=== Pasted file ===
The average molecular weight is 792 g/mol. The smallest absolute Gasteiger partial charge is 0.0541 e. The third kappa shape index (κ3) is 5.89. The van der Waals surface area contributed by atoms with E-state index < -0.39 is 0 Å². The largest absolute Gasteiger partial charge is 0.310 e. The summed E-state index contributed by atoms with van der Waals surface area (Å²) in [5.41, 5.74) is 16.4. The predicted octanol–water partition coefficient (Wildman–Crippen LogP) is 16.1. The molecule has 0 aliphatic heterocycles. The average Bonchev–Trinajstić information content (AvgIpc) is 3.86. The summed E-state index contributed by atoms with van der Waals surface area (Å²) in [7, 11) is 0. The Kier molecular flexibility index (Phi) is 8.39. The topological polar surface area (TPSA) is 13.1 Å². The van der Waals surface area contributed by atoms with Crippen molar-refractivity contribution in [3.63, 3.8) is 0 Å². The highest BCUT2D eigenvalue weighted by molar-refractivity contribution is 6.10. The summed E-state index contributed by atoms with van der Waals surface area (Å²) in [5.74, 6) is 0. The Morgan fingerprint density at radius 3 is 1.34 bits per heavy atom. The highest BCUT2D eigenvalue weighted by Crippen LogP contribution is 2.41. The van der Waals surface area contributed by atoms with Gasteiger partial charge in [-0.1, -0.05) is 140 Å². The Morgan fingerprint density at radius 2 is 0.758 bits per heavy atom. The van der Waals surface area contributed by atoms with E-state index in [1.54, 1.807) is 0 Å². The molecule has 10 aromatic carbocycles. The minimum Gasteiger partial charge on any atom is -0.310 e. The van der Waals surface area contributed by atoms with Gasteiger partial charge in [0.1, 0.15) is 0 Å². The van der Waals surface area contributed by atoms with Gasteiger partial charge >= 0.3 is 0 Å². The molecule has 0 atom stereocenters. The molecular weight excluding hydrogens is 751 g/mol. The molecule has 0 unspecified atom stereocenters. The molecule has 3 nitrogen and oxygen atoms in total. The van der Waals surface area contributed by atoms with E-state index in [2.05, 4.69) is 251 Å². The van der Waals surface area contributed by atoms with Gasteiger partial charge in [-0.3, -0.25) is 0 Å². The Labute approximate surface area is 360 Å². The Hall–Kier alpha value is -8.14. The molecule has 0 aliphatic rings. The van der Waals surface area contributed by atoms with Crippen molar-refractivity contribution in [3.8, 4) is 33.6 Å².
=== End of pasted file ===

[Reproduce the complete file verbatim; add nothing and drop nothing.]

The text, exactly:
The average molecular weight is 792 g/mol. The smallest absolute Gasteiger partial charge is 0.0541 e. The third kappa shape index (κ3) is 5.89. The van der Waals surface area contributed by atoms with E-state index < -0.39 is 0 Å². The largest absolute Gasteiger partial charge is 0.310 e. The summed E-state index contributed by atoms with van der Waals surface area (Å²) in [5.41, 5.74) is 16.4. The predicted octanol–water partition coefficient (Wildman–Crippen LogP) is 16.1. The molecule has 0 aliphatic heterocycles. The average Bonchev–Trinajstić information content (AvgIpc) is 3.86. The summed E-state index contributed by atoms with van der Waals surface area (Å²) in [7, 11) is 0. The Kier molecular flexibility index (Phi) is 8.39. The topological polar surface area (TPSA) is 13.1 Å². The van der Waals surface area contributed by atoms with Crippen molar-refractivity contribution in [3.63, 3.8) is 0 Å². The highest BCUT2D eigenvalue weighted by molar-refractivity contribution is 6.10. The summed E-state index contributed by atoms with van der Waals surface area (Å²) in [5.74, 6) is 0. The Morgan fingerprint density at radius 3 is 1.34 bits per heavy atom. The highest BCUT2D eigenvalue weighted by Crippen LogP contribution is 2.41. The van der Waals surface area contributed by atoms with Gasteiger partial charge in [-0.1, -0.05) is 140 Å². The Morgan fingerprint density at radius 2 is 0.758 bits per heavy atom. The van der Waals surface area contributed by atoms with E-state index in [1.54, 1.807) is 0 Å². The molecule has 10 aromatic carbocycles. The minimum Gasteiger partial charge on any atom is -0.310 e. The van der Waals surface area contributed by atoms with Gasteiger partial charge in [0.1, 0.15) is 0 Å². The van der Waals surface area contributed by atoms with Gasteiger partial charge >= 0.3 is 0 Å². The molecule has 0 atom stereocenters. The molecular weight excluding hydrogens is 751 g/mol. The molecule has 0 unspecified atom stereocenters. The molecule has 3 nitrogen and oxygen atoms in total. The van der Waals surface area contributed by atoms with E-state index in [2.05, 4.69) is 251 Å². The van der Waals surface area contributed by atoms with Gasteiger partial charge in [-0.3, -0.25) is 0 Å². The Labute approximate surface area is 360 Å². The Hall–Kier alpha value is -8.14. The molecule has 0 aliphatic rings. The van der Waals surface area contributed by atoms with Crippen molar-refractivity contribution in [3.8, 4) is 33.6 Å².